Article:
Any dog owner will know the way pooches are able to manipulate their faces to look extra cute when they want something.
Well, it turns out that puppy-dog expression evolved specifically in dogs to appeal to humans – so we are biologically predisposed to give in to those ‘sad eyes’.
Scientists at the University of Portsmouth compared the anatomy and behaviour of dogs and wolves, concluding that the facial muscles evolved in dogs.
The muscle which controls dogs’ inner eyebrows – which causes this expression – is, perhaps surprisingly, not found in wolves.
This suggests that the facial structure of dogs has changed specifically to enable them to communicated with humans.
A university spokesman said: “Researchers found that the facial musculature of both species was similar, except above the eyes.
“Dogs have a small muscle, which allows them to intensely raise their inner eyebrow, which wolves do not.
“The authors suggest that the inner eyebrow-raising movement triggers a nurturing response in humans because it makes the dogs’ eyes appear larger, more infant-like and also resembles a movement humans produce when they are sad.”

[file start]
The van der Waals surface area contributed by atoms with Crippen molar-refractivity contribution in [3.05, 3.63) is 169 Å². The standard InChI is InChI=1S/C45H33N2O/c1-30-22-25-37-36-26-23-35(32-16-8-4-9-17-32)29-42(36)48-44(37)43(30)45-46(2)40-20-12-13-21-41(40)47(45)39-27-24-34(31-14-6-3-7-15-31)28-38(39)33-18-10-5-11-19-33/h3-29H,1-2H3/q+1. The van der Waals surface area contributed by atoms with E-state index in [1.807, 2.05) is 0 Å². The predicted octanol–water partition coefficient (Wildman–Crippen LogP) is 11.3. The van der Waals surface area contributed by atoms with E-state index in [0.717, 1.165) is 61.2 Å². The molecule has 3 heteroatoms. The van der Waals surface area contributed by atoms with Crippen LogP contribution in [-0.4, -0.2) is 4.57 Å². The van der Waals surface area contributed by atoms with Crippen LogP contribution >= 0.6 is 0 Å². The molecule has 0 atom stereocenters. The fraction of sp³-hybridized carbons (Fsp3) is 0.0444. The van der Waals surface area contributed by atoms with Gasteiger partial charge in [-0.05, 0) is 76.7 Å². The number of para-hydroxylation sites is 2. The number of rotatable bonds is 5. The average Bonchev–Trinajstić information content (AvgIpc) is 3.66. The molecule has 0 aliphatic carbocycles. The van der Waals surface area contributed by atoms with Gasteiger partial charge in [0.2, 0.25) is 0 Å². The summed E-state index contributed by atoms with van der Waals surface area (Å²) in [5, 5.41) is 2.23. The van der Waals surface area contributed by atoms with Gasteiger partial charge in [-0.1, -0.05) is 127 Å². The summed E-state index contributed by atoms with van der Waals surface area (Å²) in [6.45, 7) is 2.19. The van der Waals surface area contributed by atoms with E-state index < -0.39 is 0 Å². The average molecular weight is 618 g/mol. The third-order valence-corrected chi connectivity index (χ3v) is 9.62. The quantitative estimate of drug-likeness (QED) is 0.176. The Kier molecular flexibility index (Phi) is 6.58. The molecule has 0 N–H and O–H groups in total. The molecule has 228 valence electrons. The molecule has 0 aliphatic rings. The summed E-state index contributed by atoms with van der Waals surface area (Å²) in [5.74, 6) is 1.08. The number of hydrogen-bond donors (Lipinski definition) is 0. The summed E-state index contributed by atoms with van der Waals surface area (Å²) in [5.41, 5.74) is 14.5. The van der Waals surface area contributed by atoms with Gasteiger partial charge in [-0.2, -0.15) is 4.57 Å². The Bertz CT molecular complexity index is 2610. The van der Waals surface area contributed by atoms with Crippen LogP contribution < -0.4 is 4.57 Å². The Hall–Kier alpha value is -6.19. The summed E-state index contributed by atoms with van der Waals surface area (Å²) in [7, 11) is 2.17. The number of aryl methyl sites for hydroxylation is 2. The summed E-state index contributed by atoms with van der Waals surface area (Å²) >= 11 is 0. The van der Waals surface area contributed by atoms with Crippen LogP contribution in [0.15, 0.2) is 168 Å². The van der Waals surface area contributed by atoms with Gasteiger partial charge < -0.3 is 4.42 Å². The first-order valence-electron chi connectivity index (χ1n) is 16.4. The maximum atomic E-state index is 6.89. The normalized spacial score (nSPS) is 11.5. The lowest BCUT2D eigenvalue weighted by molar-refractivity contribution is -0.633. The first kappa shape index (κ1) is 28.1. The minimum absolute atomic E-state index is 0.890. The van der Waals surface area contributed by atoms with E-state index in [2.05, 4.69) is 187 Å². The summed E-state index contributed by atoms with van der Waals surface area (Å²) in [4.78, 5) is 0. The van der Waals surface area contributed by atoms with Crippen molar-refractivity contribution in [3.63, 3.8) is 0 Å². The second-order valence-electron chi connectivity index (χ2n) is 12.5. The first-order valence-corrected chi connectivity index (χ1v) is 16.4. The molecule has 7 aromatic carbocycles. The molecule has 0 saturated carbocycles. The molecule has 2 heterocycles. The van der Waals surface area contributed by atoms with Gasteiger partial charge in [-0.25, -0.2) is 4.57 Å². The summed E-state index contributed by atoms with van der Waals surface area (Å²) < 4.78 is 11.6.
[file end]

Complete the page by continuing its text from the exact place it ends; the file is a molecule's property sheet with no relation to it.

BBC Breakfast presenter Louise Minchin tweeted photos of her pooches, showing off their puppy dog eyes.
Others joined in with pictures of their pups flashing their baby browns.
Psychologist Dr Juliane Kaminski, who led the research which is published in the American journal PNAS, said: “The evidence is compelling that dogs developed a muscle to raise the inner eyebrow after they were domesticated from wolves.
“We also studied dogs’ and wolves’ behaviour and, when exposed to a human for two minutes, dogs raised their inner eyebrows more and at higher intensities than wolves.
“The findings suggest that expressive eyebrows in dogs may be a result of humans’ unconscious preferences that influenced selection during domestication.
“When dogs make the movement, it seems to elicit a strong desire in humans to look after them.
“This would give dogs that move their eyebrows more a selection advantage over others and reinforce the ‘puppy dog eyes’ trait for future generations.”
Dr Kaminski’s previous research showed that dogs moved their eyebrows significantly more when humans were looking at them compared to when they were not looking at them.
Lead anatomist Professor Anne Burrows, at Duquesne University, Pittsburgh, USA, co-author of the paper, said: “To determine whether this eyebrow movement is a result of evolution, we compared the facial anatomy and behaviour of these two species and found the muscle that allows for the eyebrow raise in dogs was, in wolves, a scant, irregular cluster of fibres.
“The raised inner eyebrow movement in dogs is driven by a muscle which doesn’t consistently exist in their closest living relative, the wolf.
“This is a striking difference for species separated only 33,000 years ago and we think that the remarkably fast facial muscular changes can be directly linked to dogs’ enhanced social interaction with humans.”
The university spokesman said the only dog species in the study that did not have the muscle was the Siberian husky, which is among more ancient dog breeds.